One practice common among many religious people is to set aside one day a week for rest and worship. For some, this day is Sunday, for others it is Friday or Saturday. Whatever the day, Sabbath observance can be a special, even sacred, practice for many people.
What can you do if your employer wants you to work on your Sabbath? Can your employer require you to work on the Sabbath and disadvantage you, or even fire you, if you won’t?
The Civil Rights Act prohibits employment discrimination based on religion. Specifically, employers must accommodate an employee’s sincerely held religious beliefs or practices. For example, employers must be flexible with dress and grooming practices that are religious in nature.
Employers must also make accommodations for employees whose religion teaches them not to work on the Sabbath. This applies even if the employee has recently adopted the religious belief, has not consistently observed it, or observes it differently from most people who belong to the same religion.
Note, however, that an employer does not have to make a religious accommodation if it would impose an undue hardship on the business. What is an undue hardship? It is something that places more than a minimal burden on the business’s operations, such as jeopardizing security or health, causing a lack of needed staffing, violating a seniority system, or costing the employer more than a minimal amount.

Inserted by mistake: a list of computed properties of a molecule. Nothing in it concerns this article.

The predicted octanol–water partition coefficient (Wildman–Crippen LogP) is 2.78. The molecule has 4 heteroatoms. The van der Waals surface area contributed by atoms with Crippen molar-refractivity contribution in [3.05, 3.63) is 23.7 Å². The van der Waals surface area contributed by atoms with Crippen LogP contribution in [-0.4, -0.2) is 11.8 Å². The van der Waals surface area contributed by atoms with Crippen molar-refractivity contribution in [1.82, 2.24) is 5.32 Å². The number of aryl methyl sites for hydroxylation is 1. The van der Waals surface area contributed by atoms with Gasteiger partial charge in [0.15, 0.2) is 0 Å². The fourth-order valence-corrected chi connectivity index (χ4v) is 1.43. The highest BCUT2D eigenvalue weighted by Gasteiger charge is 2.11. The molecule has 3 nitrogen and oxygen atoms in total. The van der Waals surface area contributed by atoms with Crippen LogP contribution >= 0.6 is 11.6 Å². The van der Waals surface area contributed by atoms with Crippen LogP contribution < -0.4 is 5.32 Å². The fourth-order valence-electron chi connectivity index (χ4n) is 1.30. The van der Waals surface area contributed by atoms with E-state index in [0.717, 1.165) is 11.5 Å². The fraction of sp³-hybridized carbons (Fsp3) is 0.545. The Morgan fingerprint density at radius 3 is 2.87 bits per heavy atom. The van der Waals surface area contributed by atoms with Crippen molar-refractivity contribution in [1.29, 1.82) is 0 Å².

Even if making a schedule change would impose an undue hardship on a business, the employer must allow co-workers to swap shifts or do a voluntary substitution. An employer might even have to transfer the employee to a vacant position if the employee’s position doesn’t allow for an accommodation.
Keep in mind that laws prohibiting religious discrimination apply only to businesses with 15 or more employees.
What Are Your Options to Make Sure You Can Observe Your Sabbath?
Ideally, you can try to work out a resolution with your employer that is fair to both you and your employer. Doing this will help maintain a positive, collaborative relationship with your employer. If your employer refuses to cooperate, then you can hire an attorney to help you.
An attorney can guide you through the process of filing a charge with either the Equal Employment Opportunity Commission (“EEOC”) or the Nevada Equal Rights Commission (“NERC”). An attorney can also try to work out a settlement agreement with your employer and file a lawsuit, if necessary.
What Are the Possible Solutions?
People who take action against their employers might be able to work out a settlement agreement that allows the employee to observe the Sabbath and continue working for the employer. Or the parties might choose to go their separate ways (if they have not already). In either case, the employer would likely have to agree to compensate the employee monetarily for the failure to accommodate, assuming no undue hardship exists.
In one case, a woman who was a Seventh-Day Adventist and worked at a nursing home wanted to observe her Sabbath on Saturday. Her employer accommodated her belief for over a year but then suddenly refused to and fired her. The woman ended up receiving $24,000 in a settlement. In other cases, no settlement is possible and the case goes to trial, but this happens rarely.
Contact Piccolo Law Offices if your employer refuses to make an accommodation based on your sincerely held religious beliefs, and you want to take action to protect your rights.
To learn more about employment discrimination generally, go here.